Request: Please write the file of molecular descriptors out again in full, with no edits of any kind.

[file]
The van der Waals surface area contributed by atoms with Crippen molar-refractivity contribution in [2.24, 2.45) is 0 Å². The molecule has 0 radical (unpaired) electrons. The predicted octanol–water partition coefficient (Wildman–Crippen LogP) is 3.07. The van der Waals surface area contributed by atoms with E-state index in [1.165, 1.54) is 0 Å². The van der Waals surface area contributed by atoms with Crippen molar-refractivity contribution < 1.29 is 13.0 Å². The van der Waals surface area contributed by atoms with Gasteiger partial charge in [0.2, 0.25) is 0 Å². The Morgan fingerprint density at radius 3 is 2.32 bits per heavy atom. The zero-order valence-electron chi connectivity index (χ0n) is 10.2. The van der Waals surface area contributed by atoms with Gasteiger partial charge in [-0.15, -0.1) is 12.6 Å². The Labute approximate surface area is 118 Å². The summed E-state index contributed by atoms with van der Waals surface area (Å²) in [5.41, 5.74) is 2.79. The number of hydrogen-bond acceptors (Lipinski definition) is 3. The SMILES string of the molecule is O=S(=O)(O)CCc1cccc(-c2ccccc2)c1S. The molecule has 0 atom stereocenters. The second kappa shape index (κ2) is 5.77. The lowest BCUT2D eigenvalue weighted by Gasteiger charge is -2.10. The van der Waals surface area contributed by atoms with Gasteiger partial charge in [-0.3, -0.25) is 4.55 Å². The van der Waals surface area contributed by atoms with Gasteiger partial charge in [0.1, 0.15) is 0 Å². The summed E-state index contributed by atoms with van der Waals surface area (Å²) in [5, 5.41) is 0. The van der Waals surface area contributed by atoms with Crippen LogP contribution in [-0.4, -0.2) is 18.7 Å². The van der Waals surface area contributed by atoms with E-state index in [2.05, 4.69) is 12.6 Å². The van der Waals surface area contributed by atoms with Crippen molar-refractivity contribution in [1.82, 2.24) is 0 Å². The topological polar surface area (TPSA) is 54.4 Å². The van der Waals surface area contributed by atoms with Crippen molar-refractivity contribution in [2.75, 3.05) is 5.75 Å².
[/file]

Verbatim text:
The van der Waals surface area contributed by atoms with Crippen molar-refractivity contribution in [2.24, 2.45) is 0 Å². The molecule has 0 radical (unpaired) electrons. The predicted octanol–water partition coefficient (Wildman–Crippen LogP) is 3.07. The van der Waals surface area contributed by atoms with E-state index in [1.165, 1.54) is 0 Å². The van der Waals surface area contributed by atoms with Crippen molar-refractivity contribution < 1.29 is 13.0 Å². The van der Waals surface area contributed by atoms with Gasteiger partial charge in [0.2, 0.25) is 0 Å². The Morgan fingerprint density at radius 3 is 2.32 bits per heavy atom. The zero-order valence-electron chi connectivity index (χ0n) is 10.2. The van der Waals surface area contributed by atoms with Gasteiger partial charge in [-0.15, -0.1) is 12.6 Å². The Labute approximate surface area is 118 Å². The summed E-state index contributed by atoms with van der Waals surface area (Å²) in [5.41, 5.74) is 2.79. The number of hydrogen-bond acceptors (Lipinski definition) is 3. The SMILES string of the molecule is O=S(=O)(O)CCc1cccc(-c2ccccc2)c1S. The molecule has 0 atom stereocenters. The second kappa shape index (κ2) is 5.77. The lowest BCUT2D eigenvalue weighted by Gasteiger charge is -2.10. The van der Waals surface area contributed by atoms with Gasteiger partial charge in [-0.3, -0.25) is 4.55 Å². The van der Waals surface area contributed by atoms with Gasteiger partial charge in [0.1, 0.15) is 0 Å². The summed E-state index contributed by atoms with van der Waals surface area (Å²) in [5, 5.41) is 0. The van der Waals surface area contributed by atoms with Crippen LogP contribution in [-0.4, -0.2) is 18.7 Å². The van der Waals surface area contributed by atoms with E-state index in [2.05, 4.69) is 12.6 Å². The van der Waals surface area contributed by atoms with Crippen molar-refractivity contribution in [1.82, 2.24) is 0 Å². The topological polar surface area (TPSA) is 54.4 Å². The van der Waals surface area contributed by atoms with Crippen molar-refractivity contribution in [2.75, 3.05) is 5.75 Å².